On Jan. 2, 1974, the Emergency Highway Energy Conservation Act was signed into law, establishing 55 mph as the nation's maximum legal highway speed. The man who signed that embarrassing law -- embarrassing for its internationally observable paternalism -- did not drive a car.
His office was a 30-second walk from his living quarters. When he traveled, he flew. The men who continue to hymn praise for the 55 mph speed limit are generally in the same blessed condition. They are generally governors who would lose federal grants if they were to give this law its condign Bronx cheer. Other advocates are consumerists -- that is to say, people who are very censorious toward consuming and downright hostile toward producing. There is now powerful evidence attesting to the other uselessness of this law, but before I make bold to unveil it, allow me a word on that peculiar Darwinian mishpa, the American consumerist.
He is the inhabitant of a gloom-laden realm. There the poor Homo sap is incessantly menaced by such terrors as white bread, sugar, sugar substitutes, eggs, egg substitutes, drinking water, drinking water substitutes.
The consumerist views the automobile with a suspicious eye; to some consumerists it remains a flivver. When the speed limit was regulated at 55 mph, they all allowed themselves a rare moment of joy. True, regulation is not prohibition; but in our licentious age, regulation is often the poor substitute for which the upright consumerist must settle. Accordingly, the consumerists ardently embraced the 55 mph limit, assuring the plain folk of the republic that it was a significant fuel-conservation measure and one that would lead to a major reduction in traffic accidents and deaths.
At first only instinctive libertarians felt uneasy. Yet as the years passed, larger numbers of plain folk protested by simply disregarding the law -- not the most satisfactory form of democratic discourse, but an eloquent one nonetheless. Consumerists in and around government continued to declare that the 55 mph limit saved lives and fuel. Vast appropriations were heaved up to enforce the law. Yet as many as 90 percent of America's drivers, finding themselves on the world's best and most expensive highways, refused to crawl along at 55 mph.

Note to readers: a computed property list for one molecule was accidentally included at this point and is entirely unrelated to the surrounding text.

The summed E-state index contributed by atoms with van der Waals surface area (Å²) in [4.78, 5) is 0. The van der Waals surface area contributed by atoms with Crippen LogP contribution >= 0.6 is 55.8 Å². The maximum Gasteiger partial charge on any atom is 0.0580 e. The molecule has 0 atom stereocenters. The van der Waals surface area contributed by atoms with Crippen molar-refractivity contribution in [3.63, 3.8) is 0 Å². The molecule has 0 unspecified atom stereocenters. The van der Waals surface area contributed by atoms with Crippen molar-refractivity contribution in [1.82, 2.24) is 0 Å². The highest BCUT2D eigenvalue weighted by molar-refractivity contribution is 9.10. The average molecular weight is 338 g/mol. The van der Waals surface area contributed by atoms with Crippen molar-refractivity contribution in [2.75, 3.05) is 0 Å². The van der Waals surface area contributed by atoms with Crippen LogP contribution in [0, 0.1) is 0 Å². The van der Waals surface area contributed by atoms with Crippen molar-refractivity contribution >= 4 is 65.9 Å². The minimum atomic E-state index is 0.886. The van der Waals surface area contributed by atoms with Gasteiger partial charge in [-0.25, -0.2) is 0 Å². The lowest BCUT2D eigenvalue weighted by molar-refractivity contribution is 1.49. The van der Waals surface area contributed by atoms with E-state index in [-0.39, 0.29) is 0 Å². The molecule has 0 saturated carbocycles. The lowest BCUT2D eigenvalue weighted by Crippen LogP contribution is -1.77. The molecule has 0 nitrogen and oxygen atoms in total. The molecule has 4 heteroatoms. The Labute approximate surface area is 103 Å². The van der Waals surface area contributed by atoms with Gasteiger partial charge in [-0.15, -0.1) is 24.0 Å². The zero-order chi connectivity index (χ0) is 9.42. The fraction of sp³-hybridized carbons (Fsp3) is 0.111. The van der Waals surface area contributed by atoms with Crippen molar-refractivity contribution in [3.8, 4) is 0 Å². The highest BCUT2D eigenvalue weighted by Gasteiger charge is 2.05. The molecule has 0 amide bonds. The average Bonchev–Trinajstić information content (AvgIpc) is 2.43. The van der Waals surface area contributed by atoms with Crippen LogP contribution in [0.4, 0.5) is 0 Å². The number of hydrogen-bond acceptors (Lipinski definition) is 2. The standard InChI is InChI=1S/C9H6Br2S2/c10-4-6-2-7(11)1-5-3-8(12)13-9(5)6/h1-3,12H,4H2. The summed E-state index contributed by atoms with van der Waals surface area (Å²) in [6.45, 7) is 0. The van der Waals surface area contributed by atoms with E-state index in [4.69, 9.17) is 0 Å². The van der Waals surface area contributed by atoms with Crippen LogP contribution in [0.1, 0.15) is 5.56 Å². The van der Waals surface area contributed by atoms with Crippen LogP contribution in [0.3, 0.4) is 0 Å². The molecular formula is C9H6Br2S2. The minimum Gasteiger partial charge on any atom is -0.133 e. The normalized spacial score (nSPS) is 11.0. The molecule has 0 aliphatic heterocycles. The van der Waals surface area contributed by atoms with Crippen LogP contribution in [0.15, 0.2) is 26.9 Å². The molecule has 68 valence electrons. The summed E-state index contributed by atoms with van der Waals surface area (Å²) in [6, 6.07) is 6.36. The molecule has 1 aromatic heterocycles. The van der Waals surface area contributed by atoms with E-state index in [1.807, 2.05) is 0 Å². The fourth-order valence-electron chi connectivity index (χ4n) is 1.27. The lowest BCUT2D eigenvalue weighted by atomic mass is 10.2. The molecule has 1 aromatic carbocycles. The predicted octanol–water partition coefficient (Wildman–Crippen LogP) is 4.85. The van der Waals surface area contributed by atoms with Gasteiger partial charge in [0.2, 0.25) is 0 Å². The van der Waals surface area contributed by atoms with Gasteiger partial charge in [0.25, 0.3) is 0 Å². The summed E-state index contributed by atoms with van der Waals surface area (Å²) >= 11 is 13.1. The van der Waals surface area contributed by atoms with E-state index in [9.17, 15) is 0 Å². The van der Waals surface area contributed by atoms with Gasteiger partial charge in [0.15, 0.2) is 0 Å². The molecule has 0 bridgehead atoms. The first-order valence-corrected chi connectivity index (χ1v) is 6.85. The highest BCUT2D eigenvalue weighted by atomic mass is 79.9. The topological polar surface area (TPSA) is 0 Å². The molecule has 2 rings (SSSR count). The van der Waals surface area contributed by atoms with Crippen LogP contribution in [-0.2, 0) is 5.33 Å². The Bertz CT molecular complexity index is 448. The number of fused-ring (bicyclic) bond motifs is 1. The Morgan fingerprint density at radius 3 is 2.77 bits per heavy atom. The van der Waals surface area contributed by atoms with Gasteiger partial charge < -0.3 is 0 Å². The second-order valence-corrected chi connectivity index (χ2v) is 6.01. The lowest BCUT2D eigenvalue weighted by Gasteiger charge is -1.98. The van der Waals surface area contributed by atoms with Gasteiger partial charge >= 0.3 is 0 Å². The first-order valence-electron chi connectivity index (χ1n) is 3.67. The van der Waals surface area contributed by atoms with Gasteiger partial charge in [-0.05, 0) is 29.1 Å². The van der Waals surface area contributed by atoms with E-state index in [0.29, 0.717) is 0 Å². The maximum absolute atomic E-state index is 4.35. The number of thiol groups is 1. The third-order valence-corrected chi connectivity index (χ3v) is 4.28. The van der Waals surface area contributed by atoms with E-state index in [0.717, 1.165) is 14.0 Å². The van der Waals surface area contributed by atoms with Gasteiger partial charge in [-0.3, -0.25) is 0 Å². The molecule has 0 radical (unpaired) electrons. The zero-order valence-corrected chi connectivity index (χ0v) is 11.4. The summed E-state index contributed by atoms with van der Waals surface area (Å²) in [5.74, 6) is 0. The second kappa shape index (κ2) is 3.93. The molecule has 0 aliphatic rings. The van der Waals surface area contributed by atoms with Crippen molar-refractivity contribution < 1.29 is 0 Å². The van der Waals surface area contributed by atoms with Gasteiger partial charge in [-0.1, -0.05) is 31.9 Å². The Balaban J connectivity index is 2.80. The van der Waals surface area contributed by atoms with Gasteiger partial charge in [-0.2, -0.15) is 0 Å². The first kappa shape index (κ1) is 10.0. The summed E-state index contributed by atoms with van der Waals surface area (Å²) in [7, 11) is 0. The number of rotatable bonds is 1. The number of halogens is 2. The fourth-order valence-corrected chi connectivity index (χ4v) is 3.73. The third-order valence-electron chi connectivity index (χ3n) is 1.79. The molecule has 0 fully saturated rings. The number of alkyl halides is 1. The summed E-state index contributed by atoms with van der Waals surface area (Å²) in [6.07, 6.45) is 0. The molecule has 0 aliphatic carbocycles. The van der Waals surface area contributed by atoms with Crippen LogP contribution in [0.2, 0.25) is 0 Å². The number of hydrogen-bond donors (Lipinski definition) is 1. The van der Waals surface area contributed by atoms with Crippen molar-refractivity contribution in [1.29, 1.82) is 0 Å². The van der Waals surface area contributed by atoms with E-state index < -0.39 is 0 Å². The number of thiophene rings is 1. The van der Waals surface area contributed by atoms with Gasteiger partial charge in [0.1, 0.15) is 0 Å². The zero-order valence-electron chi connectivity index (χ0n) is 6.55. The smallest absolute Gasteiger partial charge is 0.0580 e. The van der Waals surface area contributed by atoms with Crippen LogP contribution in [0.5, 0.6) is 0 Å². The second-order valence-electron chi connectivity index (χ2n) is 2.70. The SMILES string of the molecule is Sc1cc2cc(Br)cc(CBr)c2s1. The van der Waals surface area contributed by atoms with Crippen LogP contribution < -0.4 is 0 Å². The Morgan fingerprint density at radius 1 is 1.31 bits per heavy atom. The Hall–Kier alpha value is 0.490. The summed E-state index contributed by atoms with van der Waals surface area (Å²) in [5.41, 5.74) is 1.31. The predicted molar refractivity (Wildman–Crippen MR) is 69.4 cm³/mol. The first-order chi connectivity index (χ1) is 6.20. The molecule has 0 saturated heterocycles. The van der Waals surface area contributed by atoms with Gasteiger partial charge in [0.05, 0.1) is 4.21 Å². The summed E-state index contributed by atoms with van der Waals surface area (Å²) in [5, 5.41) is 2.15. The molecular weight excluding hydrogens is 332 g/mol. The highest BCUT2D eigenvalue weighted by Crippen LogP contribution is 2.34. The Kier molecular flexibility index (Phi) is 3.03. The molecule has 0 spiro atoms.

Now Road & Track magazine, perhaps the most respected automobile magazine in the country, has in its May issue assayed the data on this law and discovered that "the law's greatest possible savings amount to less than one-half of 1 percent of the total energy requirements" for the nation. Placed next to the inconvenience and expense of enforcing the 55 mph limit, our fuel savings are trivial.
Not only that, but the 55 mph limit does not save lives. Improved highways, the jugging of drunks, increased use of radial tires, better safety belts, less nocturnal driving and increased driver awareness saves lives. Moreover, the 55 mph limit might actually be dangerous, for, according to Road & Track, "it has severely restricted application of the best-known technique for setting highway speeds for maximum safety, replacing it with an arbitrary speed that ignores local needs and conditions." Highway-safety experts have over the past 25 years developed a techique for establishing a particular roadway's safest speed. The formula is too complicated to describe here, but it is suggestive to note that a car traveling at this speed "is 5-6 times less likely to crash than one driving 5-10 mph below" the speed.
Now, I know all of this sounds quite shocking. And doubtless the consumerists will soon be raising dark questions about my hidden motives. Do I lust for carnage on our highways? Am I in league with Detroit or Saudi Arabia? I respond by urging that you read the May issue of Road & Track and decide for yourself.